The psalm likewise looks at the past but as a past which is dependent upon God. Without God there is neither present nor future. The first part of the psalm is a play on words. Not only is the house the physical dwelling place, it is also the family line. Juxtaposed to the reading from Ruth we begin to see that the dynasty of King David and indeed for any family has its origins in the handiwork of God. The last of what might be called a series of unfortunate events or serendipitous encounters turns out to be a divinely appointed colander to effect a result around generations into the future.

While the second part of the psalm is difficult for modern ears with its patriarchal overtones and emphasis on sons, the context has to be understood in terms of an agrarian society where children, particularly sons, meant a survival of the family. This is something our great grandparents would have taken as axiomatic but for which we might want to put in a different illustration. As a whole the psalm points out that the ones who try to write design or earn their own lives are deluding themselves. A life that does not start with God, does not contribute to the future is a life “in vain.”

The author of Hebrews dwells elaborately with the past actions of Christ and presents a rather complex Christology. Yet in the last verse of today’s passage there is a forward direction anticipating the second coming not as a time of judgement and punishment for sin but as a rescuing of those of faith and who have dwelt according to his teachings.

The final lesson for today is Mark’s gospel account of Jesus’ last public ministry. Despite the tendency to view this passage as a condemnation of the religious leaders and a patronizing of the poor widow, the passage is not necessarily either. In fact to use this passage as a “financial stewardship” springboard is a great disservice to the church, Jesus’ teaching and the congregation. Perhaps this is why the authors of the Revised common lectionary chose to put this passage in with the Old Testament readings we have just looked at. If anything it is a scathing commentary on those who puff themselves up thinking themselves successful by their own hands and at the same time a lament on how the institution has preyed on the faith of those who are vulnerable. To be sure the widow is commended for her trust in God by giving out of her poverty. However it has to be seen in context of what Jesus has just spoken concerning the hypocrites of the religious institution. And here too we must be careful not to lump all the leaders into one. Immediately prior to the caution, “Beware the scribes…”, there is an encounter with a scribe concerning the laws, and the scribe in this case is seen to be one possessed of humility and wisdom. Indeed the warning Jesus gives is to Beware of those scribes who like prestige but who at the same time show no mercy when dealing with the poor. These are the very ones the psalmist describes as the ones who labour in vain, keep watch in vain and who work long and hard, “eating the bread of anxious toil”. They have not understood the past; they have not appreciated the handiwork of God in their lives and as a result work not for God but for themselves. The result is no future and if this becomes the prevalent trend of the majority spells the doom for all.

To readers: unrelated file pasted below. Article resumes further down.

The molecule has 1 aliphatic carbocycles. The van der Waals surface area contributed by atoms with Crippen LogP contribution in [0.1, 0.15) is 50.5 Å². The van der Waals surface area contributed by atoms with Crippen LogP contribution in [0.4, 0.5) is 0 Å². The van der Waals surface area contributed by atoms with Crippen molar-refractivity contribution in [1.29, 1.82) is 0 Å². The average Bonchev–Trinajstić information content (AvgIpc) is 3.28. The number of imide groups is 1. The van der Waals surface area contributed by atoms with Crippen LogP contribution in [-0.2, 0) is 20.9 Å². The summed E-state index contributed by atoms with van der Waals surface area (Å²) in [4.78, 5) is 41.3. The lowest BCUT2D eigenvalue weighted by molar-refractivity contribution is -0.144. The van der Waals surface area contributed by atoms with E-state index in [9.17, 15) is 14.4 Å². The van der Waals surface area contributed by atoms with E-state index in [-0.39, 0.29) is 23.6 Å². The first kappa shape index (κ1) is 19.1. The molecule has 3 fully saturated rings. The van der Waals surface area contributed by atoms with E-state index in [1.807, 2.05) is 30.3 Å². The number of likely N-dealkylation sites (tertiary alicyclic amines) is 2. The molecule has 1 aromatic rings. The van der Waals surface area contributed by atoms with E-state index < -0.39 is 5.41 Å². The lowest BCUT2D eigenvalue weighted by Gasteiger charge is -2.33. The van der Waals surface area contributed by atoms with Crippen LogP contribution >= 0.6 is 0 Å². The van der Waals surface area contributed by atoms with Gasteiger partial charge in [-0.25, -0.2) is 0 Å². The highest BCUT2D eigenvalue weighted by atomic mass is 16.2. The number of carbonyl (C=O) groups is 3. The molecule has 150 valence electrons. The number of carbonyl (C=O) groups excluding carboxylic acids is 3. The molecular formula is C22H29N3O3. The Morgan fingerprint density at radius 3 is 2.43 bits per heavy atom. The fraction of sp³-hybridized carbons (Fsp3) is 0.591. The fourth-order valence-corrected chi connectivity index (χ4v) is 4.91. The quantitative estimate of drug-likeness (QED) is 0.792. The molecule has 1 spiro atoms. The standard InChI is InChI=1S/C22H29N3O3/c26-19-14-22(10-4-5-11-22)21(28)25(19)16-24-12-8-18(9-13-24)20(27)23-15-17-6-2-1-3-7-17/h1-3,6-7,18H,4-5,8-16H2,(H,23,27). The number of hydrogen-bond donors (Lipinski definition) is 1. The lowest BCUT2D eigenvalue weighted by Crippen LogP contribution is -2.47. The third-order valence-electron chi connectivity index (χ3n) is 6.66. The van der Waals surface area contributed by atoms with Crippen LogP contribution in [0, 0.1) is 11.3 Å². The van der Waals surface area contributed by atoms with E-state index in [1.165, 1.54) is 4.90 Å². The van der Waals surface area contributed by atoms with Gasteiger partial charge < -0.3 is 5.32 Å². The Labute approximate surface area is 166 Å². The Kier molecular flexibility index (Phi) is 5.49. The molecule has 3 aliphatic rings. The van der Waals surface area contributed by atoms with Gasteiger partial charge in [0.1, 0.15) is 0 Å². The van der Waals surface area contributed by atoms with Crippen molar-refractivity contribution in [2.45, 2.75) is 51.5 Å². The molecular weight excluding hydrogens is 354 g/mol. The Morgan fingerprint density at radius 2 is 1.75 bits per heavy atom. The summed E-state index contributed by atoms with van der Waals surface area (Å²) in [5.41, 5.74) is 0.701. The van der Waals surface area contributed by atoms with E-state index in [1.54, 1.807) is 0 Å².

Yes, we enjoy relative affluence and prosperity, we enjoy all the modern conveniences, we live in freedom. But these were procured for us by the lives and deeds of others, and especially by the divine design of God’s will. We cannot squander what we have been given; we have a responsibility and must endeavour to look to the future – there are so many issues: the environment, the economy, the social milieu, even the religious. To each we are indebted and to each we have a responsibility. May we by God’s help so live today as to be faithful to the past and give for the future.